Time for a few banner drops outside a few hospitals me thinks. How about – LEGALIZED DRUG PUSHERS WORK HERE?
I have seen what ‘Token’ psychotherapy looks like and its more of a gimmick. The UK ‘Times’ newspaper today’s (Monday’s) front page covers a NICE recommendation on the rationing of medical treatment away from the elderly for financially expediant reasons. A recovered ‘Severely Mentally Ill’ person saves the UK £36,000 per year or at least £1 million in their lives: Most people can recover with basic suitable treatment.
Whether most people can recover I do not know, althogh Open Dialogue and Soteria House had similar outcomes in very different social situations. One in rural Finland and the other in suburban California.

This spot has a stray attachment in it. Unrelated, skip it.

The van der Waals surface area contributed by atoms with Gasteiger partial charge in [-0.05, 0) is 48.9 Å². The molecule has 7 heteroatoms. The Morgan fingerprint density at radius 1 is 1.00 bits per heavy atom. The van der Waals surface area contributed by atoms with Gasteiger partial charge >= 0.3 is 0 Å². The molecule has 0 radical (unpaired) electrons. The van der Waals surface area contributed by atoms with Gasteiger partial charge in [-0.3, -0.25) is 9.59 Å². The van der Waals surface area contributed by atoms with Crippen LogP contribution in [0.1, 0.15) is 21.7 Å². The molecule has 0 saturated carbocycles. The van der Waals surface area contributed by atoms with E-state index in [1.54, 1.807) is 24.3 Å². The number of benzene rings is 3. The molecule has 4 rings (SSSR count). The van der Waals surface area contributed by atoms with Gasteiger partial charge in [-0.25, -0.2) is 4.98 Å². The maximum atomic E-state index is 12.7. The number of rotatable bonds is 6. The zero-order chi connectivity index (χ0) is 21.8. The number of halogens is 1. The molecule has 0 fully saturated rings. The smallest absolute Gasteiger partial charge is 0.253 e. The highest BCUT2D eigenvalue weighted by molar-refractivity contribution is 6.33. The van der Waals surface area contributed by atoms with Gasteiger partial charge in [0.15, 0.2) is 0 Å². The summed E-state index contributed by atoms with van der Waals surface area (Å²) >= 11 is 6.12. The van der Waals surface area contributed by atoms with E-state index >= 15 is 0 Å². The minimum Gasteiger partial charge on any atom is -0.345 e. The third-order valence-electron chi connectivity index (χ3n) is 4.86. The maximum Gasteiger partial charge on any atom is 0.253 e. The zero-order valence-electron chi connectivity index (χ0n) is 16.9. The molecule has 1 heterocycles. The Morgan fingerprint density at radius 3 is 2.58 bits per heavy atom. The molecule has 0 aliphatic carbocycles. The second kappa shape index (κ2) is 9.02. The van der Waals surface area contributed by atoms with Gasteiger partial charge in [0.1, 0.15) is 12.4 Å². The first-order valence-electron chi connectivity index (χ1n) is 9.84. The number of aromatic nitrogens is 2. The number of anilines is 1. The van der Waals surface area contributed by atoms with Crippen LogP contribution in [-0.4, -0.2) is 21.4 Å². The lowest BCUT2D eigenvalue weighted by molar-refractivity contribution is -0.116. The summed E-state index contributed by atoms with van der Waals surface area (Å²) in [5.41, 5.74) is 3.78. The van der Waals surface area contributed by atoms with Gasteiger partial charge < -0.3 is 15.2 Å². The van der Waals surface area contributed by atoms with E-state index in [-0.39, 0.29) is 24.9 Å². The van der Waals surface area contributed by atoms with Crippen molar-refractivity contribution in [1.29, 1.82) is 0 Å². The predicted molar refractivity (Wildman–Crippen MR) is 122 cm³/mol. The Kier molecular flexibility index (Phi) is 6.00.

What I do know is that given appropriate care most people can improve to some degree and that most places do not offer appropriate care. Wards are well furnished warehouses and staff in the community do drug checks with almost no time to get to know patients.
I think what Soteria House and Open Dialogue (with 80% Recovery Rates) demonstrate is that most of the chronic mental illness is due to the unsuitable psychiatric treatment.
That ‘Schizophrenia’ as its known is only a lifelong condition due to Psychiatry. And there’s no such thing as a ‘Schizophrenic’.